There are three laws that robots are programmed with:
1 - They cannot by action, or omission of action, allow a human being to come to harm.
2 - They must always do what humans tell them to do except where the order conflicts with the first law.
3 - They must protect themselves except where that self-interest conflicts with the first two laws.
Hollywood have taken the title and the three laws from the writing of Isaac Asimov and created a surprisingly intelligent sci-fi auctioneer. I was pleasantly surprised when I went to see this one, because I was, I suspect like many people, a bit leery of Hollywood’s proclivity for taking a decent idea, especially from a book, and them dumbing it down. However, the filmmakers in interview have been quite honest in their focus on creating their own story from Asimov’s basic premises, but not necessarily his situations. The result is a fast-moving film with some excellent special effects and a strong central performance from Will Smith, who is proving himself as a solid action hero.
The story follows a robo-phobic cop, Del Spooner, as he begins to pick apart a complex case of apparent suicide of an old friend at the biggest robotics manufacturer in the world. It is the future, and, yes, indeed, we will be riding about in electric, auto-piloted vehicles in a wide, sun-kissed concrete city-scape. There is a remarkable lack of trees and green, living things in this film’s version of the future, but the air appears clean and the streets are swept tidy. This might be because robots mingle in large numbers with the human crowds, running errands, working for their owners and generally getting on with the boring day-to-day work. When his friend falls from his laboratory window, Spooner begins to investigate and discovers a robot with an unusually human ability to think for itself and make decisions. However, the company wishes to cover up any ideas about ‘rogue robots’ and the slimy CEO whisks away the robot for decommissioning, and the case is shut down. Spooner is not content, however, and allied to a robotics doctor he follows his friend’s ‘breadcrumb trail’; to a surprising conclusion. Even for an action film, I didn’t see that coming.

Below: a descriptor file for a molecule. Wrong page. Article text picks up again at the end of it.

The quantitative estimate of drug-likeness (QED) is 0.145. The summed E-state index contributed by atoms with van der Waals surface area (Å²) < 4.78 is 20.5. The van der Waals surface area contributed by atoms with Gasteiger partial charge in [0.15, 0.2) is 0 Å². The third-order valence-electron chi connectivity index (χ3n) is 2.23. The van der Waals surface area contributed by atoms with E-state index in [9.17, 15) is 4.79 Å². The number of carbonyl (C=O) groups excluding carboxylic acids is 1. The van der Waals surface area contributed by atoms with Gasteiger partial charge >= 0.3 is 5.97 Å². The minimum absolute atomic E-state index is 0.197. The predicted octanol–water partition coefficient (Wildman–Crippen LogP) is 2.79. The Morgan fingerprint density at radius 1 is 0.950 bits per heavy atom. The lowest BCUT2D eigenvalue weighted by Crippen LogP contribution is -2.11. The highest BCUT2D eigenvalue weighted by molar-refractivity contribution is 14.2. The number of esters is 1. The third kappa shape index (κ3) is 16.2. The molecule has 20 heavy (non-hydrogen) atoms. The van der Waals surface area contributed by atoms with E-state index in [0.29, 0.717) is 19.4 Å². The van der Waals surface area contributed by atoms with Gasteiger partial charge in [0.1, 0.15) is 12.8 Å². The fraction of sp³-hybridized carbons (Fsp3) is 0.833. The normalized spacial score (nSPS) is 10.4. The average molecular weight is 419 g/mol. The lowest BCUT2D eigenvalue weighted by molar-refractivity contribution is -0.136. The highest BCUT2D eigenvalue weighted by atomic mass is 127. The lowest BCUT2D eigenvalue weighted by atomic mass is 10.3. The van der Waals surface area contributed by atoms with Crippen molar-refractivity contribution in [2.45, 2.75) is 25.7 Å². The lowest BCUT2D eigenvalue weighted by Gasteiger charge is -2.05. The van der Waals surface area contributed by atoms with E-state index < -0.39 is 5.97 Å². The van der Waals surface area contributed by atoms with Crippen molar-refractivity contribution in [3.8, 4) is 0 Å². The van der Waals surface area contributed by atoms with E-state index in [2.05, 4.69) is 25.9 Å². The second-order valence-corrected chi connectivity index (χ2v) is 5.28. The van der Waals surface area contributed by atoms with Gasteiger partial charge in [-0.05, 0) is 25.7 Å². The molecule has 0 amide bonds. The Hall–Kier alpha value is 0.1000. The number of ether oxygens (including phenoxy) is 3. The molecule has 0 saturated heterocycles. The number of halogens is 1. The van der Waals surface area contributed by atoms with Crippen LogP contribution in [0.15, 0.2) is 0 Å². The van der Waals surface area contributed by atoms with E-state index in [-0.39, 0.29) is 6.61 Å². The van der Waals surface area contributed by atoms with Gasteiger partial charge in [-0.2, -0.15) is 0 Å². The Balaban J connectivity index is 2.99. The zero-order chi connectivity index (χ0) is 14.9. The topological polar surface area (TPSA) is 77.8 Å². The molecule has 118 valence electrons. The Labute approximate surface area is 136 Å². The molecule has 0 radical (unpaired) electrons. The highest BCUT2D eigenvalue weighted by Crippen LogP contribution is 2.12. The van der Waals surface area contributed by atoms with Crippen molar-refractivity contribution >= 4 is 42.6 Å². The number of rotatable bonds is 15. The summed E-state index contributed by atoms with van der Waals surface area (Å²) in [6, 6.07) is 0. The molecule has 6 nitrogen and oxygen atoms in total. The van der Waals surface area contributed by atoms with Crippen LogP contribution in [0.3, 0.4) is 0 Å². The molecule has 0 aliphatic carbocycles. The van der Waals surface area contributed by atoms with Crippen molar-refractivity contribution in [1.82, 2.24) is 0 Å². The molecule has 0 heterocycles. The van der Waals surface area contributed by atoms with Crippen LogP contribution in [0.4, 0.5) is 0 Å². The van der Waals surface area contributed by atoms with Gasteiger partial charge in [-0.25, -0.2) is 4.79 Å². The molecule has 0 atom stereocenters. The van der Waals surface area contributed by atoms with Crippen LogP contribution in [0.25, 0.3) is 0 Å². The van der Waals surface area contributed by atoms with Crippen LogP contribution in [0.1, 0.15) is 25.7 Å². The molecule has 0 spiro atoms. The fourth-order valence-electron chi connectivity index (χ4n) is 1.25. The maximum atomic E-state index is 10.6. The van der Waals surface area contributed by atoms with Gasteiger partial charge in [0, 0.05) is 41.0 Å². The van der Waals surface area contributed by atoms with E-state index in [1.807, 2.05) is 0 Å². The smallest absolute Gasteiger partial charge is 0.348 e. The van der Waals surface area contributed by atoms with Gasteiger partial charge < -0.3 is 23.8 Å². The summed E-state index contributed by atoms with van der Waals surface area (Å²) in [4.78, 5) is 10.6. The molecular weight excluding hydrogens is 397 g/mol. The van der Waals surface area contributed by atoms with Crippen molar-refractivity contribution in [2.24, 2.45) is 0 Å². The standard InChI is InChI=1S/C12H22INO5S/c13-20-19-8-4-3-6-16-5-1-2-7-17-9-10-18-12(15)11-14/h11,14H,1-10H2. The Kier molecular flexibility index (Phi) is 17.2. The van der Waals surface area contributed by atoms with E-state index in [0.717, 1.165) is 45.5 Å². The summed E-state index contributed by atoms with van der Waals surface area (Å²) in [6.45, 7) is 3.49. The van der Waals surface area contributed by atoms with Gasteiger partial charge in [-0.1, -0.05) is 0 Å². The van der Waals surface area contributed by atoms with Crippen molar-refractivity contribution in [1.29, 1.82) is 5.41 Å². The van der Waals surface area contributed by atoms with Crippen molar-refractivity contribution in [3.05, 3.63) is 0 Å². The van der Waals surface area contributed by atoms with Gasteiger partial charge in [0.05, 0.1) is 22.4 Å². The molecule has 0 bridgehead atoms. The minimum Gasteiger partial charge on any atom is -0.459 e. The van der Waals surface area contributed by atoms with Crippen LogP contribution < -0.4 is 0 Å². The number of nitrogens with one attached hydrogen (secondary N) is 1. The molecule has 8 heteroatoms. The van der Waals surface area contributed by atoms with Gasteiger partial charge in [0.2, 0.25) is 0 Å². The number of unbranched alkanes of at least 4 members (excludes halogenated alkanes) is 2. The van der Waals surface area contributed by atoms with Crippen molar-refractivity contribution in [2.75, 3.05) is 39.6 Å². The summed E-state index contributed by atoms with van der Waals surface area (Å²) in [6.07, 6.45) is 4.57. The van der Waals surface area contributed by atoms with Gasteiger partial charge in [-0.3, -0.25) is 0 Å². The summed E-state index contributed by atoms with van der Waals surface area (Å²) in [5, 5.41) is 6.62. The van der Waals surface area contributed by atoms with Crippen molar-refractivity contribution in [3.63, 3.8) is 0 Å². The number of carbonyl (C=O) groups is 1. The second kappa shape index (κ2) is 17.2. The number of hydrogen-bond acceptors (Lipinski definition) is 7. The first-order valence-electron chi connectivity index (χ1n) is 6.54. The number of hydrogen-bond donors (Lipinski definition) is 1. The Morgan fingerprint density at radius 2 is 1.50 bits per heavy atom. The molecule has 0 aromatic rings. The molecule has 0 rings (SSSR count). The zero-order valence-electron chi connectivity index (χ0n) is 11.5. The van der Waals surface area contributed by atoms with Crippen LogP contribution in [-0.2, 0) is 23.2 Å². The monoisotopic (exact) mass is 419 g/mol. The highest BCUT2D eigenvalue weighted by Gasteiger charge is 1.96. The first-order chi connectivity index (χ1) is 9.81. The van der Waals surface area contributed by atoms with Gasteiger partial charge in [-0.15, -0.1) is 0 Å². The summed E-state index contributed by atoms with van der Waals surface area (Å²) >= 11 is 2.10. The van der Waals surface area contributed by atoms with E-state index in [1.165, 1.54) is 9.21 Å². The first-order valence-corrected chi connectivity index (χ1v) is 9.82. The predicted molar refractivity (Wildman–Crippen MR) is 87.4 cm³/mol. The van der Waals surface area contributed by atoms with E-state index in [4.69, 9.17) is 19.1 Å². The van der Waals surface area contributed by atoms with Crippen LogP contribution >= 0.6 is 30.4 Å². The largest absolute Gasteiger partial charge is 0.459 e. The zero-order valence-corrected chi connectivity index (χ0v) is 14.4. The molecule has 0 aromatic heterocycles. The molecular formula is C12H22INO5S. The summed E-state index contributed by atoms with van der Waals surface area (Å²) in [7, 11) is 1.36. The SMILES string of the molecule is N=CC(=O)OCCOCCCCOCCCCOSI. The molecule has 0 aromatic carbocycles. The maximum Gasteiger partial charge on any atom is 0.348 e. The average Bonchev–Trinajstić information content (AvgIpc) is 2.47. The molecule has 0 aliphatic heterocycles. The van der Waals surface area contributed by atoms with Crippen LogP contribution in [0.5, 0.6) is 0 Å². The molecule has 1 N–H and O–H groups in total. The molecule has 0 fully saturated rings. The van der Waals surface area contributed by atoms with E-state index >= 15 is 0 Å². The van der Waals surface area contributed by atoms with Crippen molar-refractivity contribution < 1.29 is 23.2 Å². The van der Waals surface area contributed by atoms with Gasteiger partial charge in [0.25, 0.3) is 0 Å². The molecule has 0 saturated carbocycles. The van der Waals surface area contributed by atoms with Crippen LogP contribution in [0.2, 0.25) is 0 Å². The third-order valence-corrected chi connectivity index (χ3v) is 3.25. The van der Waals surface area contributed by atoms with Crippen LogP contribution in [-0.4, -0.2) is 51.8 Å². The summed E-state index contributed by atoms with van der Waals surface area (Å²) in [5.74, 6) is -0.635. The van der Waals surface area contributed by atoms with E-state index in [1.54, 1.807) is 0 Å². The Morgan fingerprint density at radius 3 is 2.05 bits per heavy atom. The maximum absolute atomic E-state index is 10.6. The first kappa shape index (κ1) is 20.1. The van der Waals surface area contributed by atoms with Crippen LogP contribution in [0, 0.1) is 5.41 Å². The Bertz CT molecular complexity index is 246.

Even being predominantly an action film, complete with the usual witty one-lines for the hero (which he does deliver with some panache), this is also a story about being human, and what it is to be human. The developmental journey of Sonny the robot is comparable to that of Dr Calvin and Spooner’s own grudging admission of robot ‘humanity’. Replete with lingering shots over Smith’s well-developed torso (reasons for which become apparent later), two shower scenes for the main characters to get nice and wet, and the obligatory traumatic events, ‘I, Robot’ is also refreshingly free of an obvious romantic subplot, and is free to present raw action and some very good CGI . An intelligent action film worth a viewing.
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